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Posts tagged "Summary Judgment"

Ford v. Marion County Sheriff's Office, No. 18-3217 (7th Cir. Nov. 15, 2019)

The Seventh Circuit's opinion contains useful guidance for employees suffering disability discrimination and harassment. One key takeaway: plaintiffs should not be quick to assume - in charging, pleading and proving a hostile-work-environment claim - that harassment always constitutes one continuing violation. "[A] substantial passage of time without incident known to the employer, a change in the employee's supervisors, [or] an intervening remedial action by the employer" may break the chain.

Tesone v. Empire Mktg. Strategies, No. 19-1026 (10th Cir. Nov. 8, 2019)

It's surprising that the district courts continue to get this wrong: the Tenth Circuit reverses summary judgment in an ADA case because the judge erroneously held that the plaintiff needed expert testimony to prove that she was disabled with a back injury.

Babb v. Maryville Anesthesiologists, P.C., No. 19-5148 (6th Cir. Nov. 6, 2019)

A nurse is fired, supposedly for clinical errors, but an email is circulated to staff saying that she was fired because she "has been having major issues with her eyesight and as of late, it has seemed to be getting even worse." The Sixth Circuit finds that the email and other evidence present a triable case of regarded-as disability discrimination under the ADA.

Cruz v. McAleenan, No. 17-5113 (D.C. Cir. July 30, 2019)

The D.C. Circuit remands a summary judgment in a Title VII case, holding that the district court erred in not allowing the plaintiff to get discovery on whether "white . . . or male employees, were disciplined less severely for the sort of behavior for which Cruz was disciplined."

Stepp v. Covance, Inc., No. 18-3292 (7th Cir. July 26, 2019)

Here's a terse reminder that when an employer's supposedly "legitimate, non-discriminatory" reason for an adverse action is utterly contradicted by the undisputed timeline, then summary judgment most likely ought to be denied.

Mayorga v. Merdon, No. 18-5045 (D.C. Cir. June 28, 2019) and Iyoha v. Architect of the Capitol, No. 17-5252 (D.C. Cir. July 2, 2019)

AOC in employment-law news: the Architect of the Capitol loses two Title VII appeals in the past week, both cases involving claims of denial of promotions due to national origin. Both shared the detail that supervisors allegedly mocked the plaintiffs because of their accents.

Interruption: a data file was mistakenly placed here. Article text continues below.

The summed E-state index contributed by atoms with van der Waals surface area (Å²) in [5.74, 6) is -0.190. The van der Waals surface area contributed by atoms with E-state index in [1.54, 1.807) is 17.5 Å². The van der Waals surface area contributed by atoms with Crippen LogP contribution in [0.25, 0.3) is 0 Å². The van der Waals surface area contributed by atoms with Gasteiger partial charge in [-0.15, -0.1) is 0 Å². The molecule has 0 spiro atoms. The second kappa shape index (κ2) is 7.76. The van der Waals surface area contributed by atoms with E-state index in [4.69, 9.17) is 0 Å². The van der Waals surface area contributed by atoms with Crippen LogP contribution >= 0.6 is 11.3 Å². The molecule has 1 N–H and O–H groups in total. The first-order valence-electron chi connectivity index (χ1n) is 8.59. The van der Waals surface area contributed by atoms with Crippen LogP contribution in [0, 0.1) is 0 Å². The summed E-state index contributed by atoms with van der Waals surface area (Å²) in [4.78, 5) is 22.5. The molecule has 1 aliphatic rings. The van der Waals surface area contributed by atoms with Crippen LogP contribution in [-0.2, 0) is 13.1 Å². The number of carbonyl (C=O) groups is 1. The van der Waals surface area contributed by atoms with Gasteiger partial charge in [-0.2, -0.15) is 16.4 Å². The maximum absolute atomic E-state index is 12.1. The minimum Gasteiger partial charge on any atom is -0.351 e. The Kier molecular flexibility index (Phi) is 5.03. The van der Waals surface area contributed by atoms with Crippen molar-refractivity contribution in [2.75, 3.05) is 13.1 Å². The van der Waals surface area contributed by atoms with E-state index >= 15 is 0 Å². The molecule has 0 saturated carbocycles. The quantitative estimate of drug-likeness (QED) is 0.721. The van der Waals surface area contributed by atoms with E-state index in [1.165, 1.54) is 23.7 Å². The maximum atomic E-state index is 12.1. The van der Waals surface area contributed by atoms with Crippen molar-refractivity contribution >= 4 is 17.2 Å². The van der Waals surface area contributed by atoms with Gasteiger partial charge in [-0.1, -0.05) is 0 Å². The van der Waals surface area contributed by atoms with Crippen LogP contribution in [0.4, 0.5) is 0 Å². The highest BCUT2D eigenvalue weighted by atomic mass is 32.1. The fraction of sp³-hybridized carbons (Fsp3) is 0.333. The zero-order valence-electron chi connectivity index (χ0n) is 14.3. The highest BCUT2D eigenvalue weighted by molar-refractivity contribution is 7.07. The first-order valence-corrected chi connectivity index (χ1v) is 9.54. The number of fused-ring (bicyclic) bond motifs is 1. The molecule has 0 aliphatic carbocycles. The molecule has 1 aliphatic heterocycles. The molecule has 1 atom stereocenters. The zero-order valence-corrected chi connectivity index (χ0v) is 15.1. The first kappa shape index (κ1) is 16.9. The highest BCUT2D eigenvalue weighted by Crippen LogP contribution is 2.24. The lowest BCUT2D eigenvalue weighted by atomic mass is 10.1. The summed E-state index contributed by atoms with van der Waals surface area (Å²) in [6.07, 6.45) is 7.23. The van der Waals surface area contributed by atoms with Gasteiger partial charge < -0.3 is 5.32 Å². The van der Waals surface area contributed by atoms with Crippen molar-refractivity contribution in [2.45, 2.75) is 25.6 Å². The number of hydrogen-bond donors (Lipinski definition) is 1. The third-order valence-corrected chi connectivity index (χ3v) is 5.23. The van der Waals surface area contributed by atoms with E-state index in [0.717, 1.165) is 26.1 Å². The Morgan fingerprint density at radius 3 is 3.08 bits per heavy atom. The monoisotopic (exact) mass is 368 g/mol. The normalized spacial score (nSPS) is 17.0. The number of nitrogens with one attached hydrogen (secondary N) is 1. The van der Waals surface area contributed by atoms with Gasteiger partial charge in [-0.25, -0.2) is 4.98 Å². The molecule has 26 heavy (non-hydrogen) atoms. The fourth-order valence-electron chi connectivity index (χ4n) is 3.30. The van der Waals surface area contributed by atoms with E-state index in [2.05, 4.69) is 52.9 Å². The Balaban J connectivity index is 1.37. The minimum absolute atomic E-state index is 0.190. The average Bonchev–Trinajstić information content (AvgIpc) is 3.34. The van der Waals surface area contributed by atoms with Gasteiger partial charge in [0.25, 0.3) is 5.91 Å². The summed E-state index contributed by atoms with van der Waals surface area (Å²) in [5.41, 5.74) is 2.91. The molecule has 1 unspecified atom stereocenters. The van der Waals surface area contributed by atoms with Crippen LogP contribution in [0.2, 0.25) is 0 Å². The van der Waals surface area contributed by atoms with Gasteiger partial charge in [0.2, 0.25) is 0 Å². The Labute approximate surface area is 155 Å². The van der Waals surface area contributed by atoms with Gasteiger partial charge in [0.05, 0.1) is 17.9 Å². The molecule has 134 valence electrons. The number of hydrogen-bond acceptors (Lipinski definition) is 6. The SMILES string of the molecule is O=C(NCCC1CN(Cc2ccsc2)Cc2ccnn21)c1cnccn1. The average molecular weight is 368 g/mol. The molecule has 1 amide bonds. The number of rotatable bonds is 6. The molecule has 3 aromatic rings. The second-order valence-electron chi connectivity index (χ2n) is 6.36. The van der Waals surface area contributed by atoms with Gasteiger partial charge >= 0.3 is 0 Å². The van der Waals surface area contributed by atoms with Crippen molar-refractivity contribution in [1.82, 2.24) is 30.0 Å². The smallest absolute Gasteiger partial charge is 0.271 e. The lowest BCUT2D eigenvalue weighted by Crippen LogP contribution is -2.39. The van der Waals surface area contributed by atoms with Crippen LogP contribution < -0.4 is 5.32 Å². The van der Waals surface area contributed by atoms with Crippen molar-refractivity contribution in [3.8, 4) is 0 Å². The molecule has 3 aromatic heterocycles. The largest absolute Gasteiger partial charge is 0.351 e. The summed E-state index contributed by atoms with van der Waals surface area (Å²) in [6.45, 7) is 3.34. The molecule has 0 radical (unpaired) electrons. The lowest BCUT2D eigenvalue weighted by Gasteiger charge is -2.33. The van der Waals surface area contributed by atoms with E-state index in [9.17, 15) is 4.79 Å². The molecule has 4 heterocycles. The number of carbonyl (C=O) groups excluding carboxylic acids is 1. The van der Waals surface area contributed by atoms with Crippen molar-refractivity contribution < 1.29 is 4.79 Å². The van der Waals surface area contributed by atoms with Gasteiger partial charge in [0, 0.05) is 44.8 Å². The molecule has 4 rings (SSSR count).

Figueroa v. Pompeo, No. 18-5064 (D.C. Cir. May 10, 2019)

Federal courts seldom pause on the second stage of the McDonnell Douglas burden-shifting test, whee the employer proffers its allegedly legitimate, non-discriminatory reason for taking adverse action against an employee. But in this case, the D.C. Circuit holds that it is not enough for the employer to simply advance a facially-neutral process without showing how it was specifically applied to the employee. This case could have special application in promotion and other processes involving large numbers of people and subjective criteria.

Davis-Garett v. Urban Outfitters, Inc., No. 17-3371 (2d Cir. Apr. 8, 2019)

The Second Circuit, in an ADEA hostile work environment and retaliation case, reminds district court judges that they are not to weigh or evaluate credibility of evidence submitted on summary judgment. Among other things, the district court forgot that "[i]t was required to disregard the contrary statements from [defendant's witnesses] that a jury would not be required to believe."

Lewis v. City of Union City, Ga., No. 15-11362 (11th Cir. Mar. 21, 2019)

The Eleventh Circuit heightens the probability of Supreme Court review of a long-festering circuit split: just how "similarly situated" must a Title VII plaintiff be to a comparator employee in the workplace to establish a prima facie case of discrimination? The en banc court holds 9-3 that a plaintiff must demonstrate, at the first stage of the analysis, that she and the comparators were "similarly situated in all material respects."

Hannah P. v. Coats, No. 17-1943 (4th Cir. Feb. 19, 2019)

The Fourth Circuit, while mostly affirming summary judgment, holds that the plaintiff - a former employee of the Office of the Director of National Intelligence - presented a genuine dispute of material fact on a claim of interference with Family and Medical Leave Act rights. The plaintiff complained that the agency failed to notify her of the right to medical leave when she presented as depressed in the workplace, complained about depression, and requested leave.

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